# Integral with legendre generating function

by buffordboy23
Tags: function, generating, integral, legendre
 P: 539 1. The problem statement, all variables and given/known data Use the Legendre generating function to show that for A > 1, $$\int^{\pi}_{0} \frac{\left(Acos\theta + 1\right)sin\thetad\theta}{\left(A^{2}+2Acos\theta+1\right)^{1/2}} = \frac{4}{3A}$$ 2. Relevant equations The Legendre generating function $$\phi\left(-cos\theta,A\right) = \left(A^{2}+2Acos\theta+1\right)^{-1/2}} = \sum^{\infty}_{n=0}P_{n}\left(-cos\theta\right)A^{n}$$ 3. The attempt at a solution Pretty much clueless, and the book makes no mention of anything else. I know that with these parameters the series should be convergent for |A| < 1, and that the interval now runs from [-pi, pi]. The only thing on the internet that I could find that deals with with integrals of Legendre functions is for orthogonality, which doesn't seem to apply here.
P: 587
 Quote by buffordboy23 1. The problem statement, all variables and given/known data Use the Legendre generating function to show that for A > 1, $$\int^{\pi}_{0} \frac{\left(Acos\theta + 1\right)sin\thetad\theta}{\left(A^{2}+2Acos\theta+1\right)^{1/2}} = \frac{4}{3A}$$ .
Using the trick the integral becomes

$$/int_0^\pi{\left(A\cos\theta+1\right)\sin\theta\sum_{n=0}^\infty{P_n(-\cos\theta)A^n}}$$

I suggest you are courageous and interchange the integration and summation (or maybe you can argue that this is allowed in our case?) then you expand $A\cos\theta +1$ in terms of Legendre functions. You should then be able to use some orthoganality property.
 P: 539 I'm still stuck with this problem. Here is my work. Let $$x = -cos\theta \rightarrow d\theta = dx/sin\theta$$. Substitution gives $$\int^{1}_{-1} \frac{\left(1-Ax\right)dx}{\left(A^{2}-2Ax+1\right)^{1/2}} = \int^{1}_{-1} \left(\sum^{\infty}_{k=0}P_{k}\left(x\right)A^{k}\right)\left[1-Ax\right]dx = \int^{1}_{-1} \left(\sum^{\infty}_{k=0}P_{k}\left(x\right)A^{k}\right)\left[P_{0}\left(x\right)-P_{1}\left(x\right)A\right]dx = \int^{1}_{-1} \left(P_{0}\left(x\right)^{2}-P_{1}\left(x\right)^{2}A^{2}\right)dx$$ where the last equation exploited orthogonality. Yet, $$\int^{1}_{-1} \left(P_{0}\left(x\right)^{2}-P_{1}\left(x\right)^{2}A^{2}\right)dx = 2 - \frac{2A^{2}}{3}$$ and is not the answer. What am I missing? I know that the legendre generating function requires |A|<1, but this problem says A>1. This implies that the series is divergent, but does that necessarily matter in this context?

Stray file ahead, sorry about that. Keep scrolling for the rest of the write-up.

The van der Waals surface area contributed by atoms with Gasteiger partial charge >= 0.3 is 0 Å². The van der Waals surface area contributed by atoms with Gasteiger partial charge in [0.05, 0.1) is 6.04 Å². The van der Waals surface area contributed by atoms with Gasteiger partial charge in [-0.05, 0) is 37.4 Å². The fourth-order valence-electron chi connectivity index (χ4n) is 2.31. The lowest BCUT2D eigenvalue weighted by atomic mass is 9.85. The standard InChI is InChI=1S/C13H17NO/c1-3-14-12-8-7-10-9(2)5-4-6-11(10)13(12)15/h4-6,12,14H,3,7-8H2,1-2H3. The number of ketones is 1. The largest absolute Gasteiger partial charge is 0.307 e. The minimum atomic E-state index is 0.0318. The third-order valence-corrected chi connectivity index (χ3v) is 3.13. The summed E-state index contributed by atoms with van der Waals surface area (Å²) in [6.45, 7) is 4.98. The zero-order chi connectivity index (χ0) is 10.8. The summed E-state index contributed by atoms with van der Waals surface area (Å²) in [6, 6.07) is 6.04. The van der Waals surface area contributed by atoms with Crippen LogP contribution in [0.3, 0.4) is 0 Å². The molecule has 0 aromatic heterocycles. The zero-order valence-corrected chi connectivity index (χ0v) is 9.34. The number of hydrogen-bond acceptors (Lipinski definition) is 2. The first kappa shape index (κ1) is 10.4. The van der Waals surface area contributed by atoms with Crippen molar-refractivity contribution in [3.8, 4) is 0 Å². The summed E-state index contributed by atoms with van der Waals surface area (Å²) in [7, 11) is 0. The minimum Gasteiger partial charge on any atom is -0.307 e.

HW Helper
P: 5,003
Integral with legendre generating function

 Quote by buffordboy23 Use the Legendre generating function to show that for A > 1 The Legendre generating function $$\phi\left(-cos\theta,A\right) = \left(A^{2}+2Acos\theta+1\right)^{-1/2}} = \sum^{\infty}_{n=0}P_{n}\left(-cos\theta\right)A^{n}$$ .... I know that with these parameters the series should be convergent for |A| < 1
For A>1, this is not the generating function.

Hint: if A>1, then 1/A<1
 P: 539 Here we go. $$\int^{1}_{-1} \frac{\left(1-Ax\right)dx}{\left(A^{2}-2Ax+1\right)^{1/2}} = \int^{1}_{-1} \frac{\left(1/A-x\right)dx}{\left(1-2x/A+1/A^{2}\right)^{1/2}} =\int^{1}_{-1} \left(\sum^{\infty}_{k=0}P_{k}\left(x\right)A^{-k}\right)\left[1/A-x\right]dx = \int^{1}_{-1} \left(\sum^{\infty}_{k=0}P_{k}\left(x\right)A^{-k}\right)\left[P_{0}\left(x\right)/A-P_{1}\left(x\right)\right]dx$$ $$= \int^{1}_{-1} \left(\frac{P_{0}\left(x\right)^{2}}{A}-\frac{P_{1}\left(x\right)^{2}}{A}\right)dx = \frac{1}{A}\int^{1}_{-1} \left(1-x^{2}\right)dx = \frac{4}{3A}$$ Thanks.

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